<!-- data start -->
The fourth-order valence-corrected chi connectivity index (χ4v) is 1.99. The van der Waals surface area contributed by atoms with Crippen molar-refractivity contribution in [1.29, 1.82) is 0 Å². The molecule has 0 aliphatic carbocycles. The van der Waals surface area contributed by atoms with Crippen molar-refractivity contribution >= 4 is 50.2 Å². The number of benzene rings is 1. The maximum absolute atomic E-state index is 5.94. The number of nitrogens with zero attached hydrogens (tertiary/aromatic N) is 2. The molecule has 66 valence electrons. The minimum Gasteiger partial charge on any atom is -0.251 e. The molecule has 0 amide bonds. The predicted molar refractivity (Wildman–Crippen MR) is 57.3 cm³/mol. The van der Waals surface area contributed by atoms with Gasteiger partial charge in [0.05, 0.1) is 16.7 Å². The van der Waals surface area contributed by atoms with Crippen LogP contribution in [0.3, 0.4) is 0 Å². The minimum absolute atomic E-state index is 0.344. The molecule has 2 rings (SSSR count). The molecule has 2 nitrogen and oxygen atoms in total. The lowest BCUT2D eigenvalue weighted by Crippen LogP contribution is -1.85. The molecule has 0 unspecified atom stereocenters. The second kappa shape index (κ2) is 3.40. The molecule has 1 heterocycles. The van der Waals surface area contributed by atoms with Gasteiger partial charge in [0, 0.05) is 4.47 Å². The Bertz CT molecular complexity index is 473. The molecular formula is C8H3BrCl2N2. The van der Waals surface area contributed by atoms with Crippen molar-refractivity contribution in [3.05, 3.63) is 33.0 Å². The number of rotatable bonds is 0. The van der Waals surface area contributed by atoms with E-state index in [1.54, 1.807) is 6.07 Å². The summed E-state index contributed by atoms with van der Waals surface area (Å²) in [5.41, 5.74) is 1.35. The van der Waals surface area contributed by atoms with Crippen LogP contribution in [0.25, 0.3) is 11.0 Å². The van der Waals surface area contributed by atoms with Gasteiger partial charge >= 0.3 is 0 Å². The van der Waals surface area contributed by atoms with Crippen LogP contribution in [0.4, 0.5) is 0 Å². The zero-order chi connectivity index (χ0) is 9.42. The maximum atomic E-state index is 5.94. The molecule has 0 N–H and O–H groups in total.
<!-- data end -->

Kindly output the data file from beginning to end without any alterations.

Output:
The fourth-order valence-corrected chi connectivity index (χ4v) is 1.99. The van der Waals surface area contributed by atoms with Crippen molar-refractivity contribution in [1.29, 1.82) is 0 Å². The molecule has 0 aliphatic carbocycles. The van der Waals surface area contributed by atoms with Crippen molar-refractivity contribution >= 4 is 50.2 Å². The number of benzene rings is 1. The maximum absolute atomic E-state index is 5.94. The number of nitrogens with zero attached hydrogens (tertiary/aromatic N) is 2. The molecule has 66 valence electrons. The minimum Gasteiger partial charge on any atom is -0.251 e. The molecule has 0 amide bonds. The predicted molar refractivity (Wildman–Crippen MR) is 57.3 cm³/mol. The van der Waals surface area contributed by atoms with Gasteiger partial charge in [0.05, 0.1) is 16.7 Å². The van der Waals surface area contributed by atoms with Crippen LogP contribution in [0.3, 0.4) is 0 Å². The minimum absolute atomic E-state index is 0.344. The molecule has 2 rings (SSSR count). The molecule has 2 nitrogen and oxygen atoms in total. The lowest BCUT2D eigenvalue weighted by Crippen LogP contribution is -1.85. The molecule has 0 unspecified atom stereocenters. The second kappa shape index (κ2) is 3.40. The molecule has 1 heterocycles. The van der Waals surface area contributed by atoms with Gasteiger partial charge in [0, 0.05) is 4.47 Å². The Bertz CT molecular complexity index is 473. The molecular formula is C8H3BrCl2N2. The van der Waals surface area contributed by atoms with Crippen molar-refractivity contribution in [3.05, 3.63) is 33.0 Å². The number of rotatable bonds is 0. The van der Waals surface area contributed by atoms with E-state index in [1.54, 1.807) is 6.07 Å². The summed E-state index contributed by atoms with van der Waals surface area (Å²) in [5.41, 5.74) is 1.35. The van der Waals surface area contributed by atoms with Crippen LogP contribution in [0.25, 0.3) is 11.0 Å². The van der Waals surface area contributed by atoms with Gasteiger partial charge >= 0.3 is 0 Å². The van der Waals surface area contributed by atoms with Crippen LogP contribution in [0.4, 0.5) is 0 Å². The zero-order chi connectivity index (χ0) is 9.42. The maximum atomic E-state index is 5.94. The molecule has 0 N–H and O–H groups in total.